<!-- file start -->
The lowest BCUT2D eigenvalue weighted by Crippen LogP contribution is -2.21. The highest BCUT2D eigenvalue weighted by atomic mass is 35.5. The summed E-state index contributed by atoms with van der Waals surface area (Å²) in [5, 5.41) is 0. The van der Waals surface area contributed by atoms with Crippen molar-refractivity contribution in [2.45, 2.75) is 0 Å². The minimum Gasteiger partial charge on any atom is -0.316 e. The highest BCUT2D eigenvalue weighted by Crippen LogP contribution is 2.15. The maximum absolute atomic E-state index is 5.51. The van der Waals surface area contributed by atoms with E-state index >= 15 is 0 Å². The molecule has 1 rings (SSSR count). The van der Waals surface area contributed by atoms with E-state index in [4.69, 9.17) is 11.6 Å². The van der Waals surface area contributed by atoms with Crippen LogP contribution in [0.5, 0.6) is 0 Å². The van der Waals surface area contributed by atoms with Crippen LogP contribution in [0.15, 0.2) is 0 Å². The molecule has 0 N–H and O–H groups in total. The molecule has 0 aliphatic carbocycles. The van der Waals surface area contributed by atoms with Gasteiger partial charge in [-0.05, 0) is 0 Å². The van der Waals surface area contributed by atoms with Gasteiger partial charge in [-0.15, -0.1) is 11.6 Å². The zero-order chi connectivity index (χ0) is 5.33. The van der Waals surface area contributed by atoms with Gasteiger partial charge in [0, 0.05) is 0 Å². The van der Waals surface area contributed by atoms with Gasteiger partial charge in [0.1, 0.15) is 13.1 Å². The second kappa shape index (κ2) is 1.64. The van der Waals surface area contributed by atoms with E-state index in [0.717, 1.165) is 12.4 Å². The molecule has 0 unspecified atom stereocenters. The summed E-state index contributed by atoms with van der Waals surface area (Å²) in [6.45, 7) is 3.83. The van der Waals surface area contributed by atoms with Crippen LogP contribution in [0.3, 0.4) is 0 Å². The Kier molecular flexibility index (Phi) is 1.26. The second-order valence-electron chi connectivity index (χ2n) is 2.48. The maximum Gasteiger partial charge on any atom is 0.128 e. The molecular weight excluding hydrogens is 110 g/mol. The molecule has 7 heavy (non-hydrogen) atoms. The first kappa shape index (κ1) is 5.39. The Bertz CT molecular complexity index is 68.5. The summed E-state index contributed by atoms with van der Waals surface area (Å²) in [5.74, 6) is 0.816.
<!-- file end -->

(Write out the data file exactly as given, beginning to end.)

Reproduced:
The lowest BCUT2D eigenvalue weighted by Crippen LogP contribution is -2.21. The highest BCUT2D eigenvalue weighted by atomic mass is 35.5. The summed E-state index contributed by atoms with van der Waals surface area (Å²) in [5, 5.41) is 0. The van der Waals surface area contributed by atoms with Crippen molar-refractivity contribution in [2.45, 2.75) is 0 Å². The minimum Gasteiger partial charge on any atom is -0.316 e. The highest BCUT2D eigenvalue weighted by Crippen LogP contribution is 2.15. The maximum absolute atomic E-state index is 5.51. The van der Waals surface area contributed by atoms with E-state index >= 15 is 0 Å². The molecule has 1 rings (SSSR count). The van der Waals surface area contributed by atoms with E-state index in [4.69, 9.17) is 11.6 Å². The van der Waals surface area contributed by atoms with Crippen LogP contribution in [0.5, 0.6) is 0 Å². The van der Waals surface area contributed by atoms with Crippen LogP contribution in [0.15, 0.2) is 0 Å². The molecule has 0 N–H and O–H groups in total. The molecule has 0 aliphatic carbocycles. The van der Waals surface area contributed by atoms with Gasteiger partial charge in [-0.05, 0) is 0 Å². The van der Waals surface area contributed by atoms with Gasteiger partial charge in [-0.15, -0.1) is 11.6 Å². The zero-order chi connectivity index (χ0) is 5.33. The van der Waals surface area contributed by atoms with Gasteiger partial charge in [0, 0.05) is 0 Å². The van der Waals surface area contributed by atoms with Gasteiger partial charge in [0.1, 0.15) is 13.1 Å². The second kappa shape index (κ2) is 1.64. The van der Waals surface area contributed by atoms with E-state index in [0.717, 1.165) is 12.4 Å². The molecule has 0 unspecified atom stereocenters. The summed E-state index contributed by atoms with van der Waals surface area (Å²) in [6.45, 7) is 3.83. The van der Waals surface area contributed by atoms with Crippen LogP contribution in [0.3, 0.4) is 0 Å². The Kier molecular flexibility index (Phi) is 1.26. The second-order valence-electron chi connectivity index (χ2n) is 2.48. The maximum Gasteiger partial charge on any atom is 0.128 e. The molecular weight excluding hydrogens is 110 g/mol. The molecule has 7 heavy (non-hydrogen) atoms. The first kappa shape index (κ1) is 5.39. The Bertz CT molecular complexity index is 68.5. The summed E-state index contributed by atoms with van der Waals surface area (Å²) in [5.74, 6) is 0.816.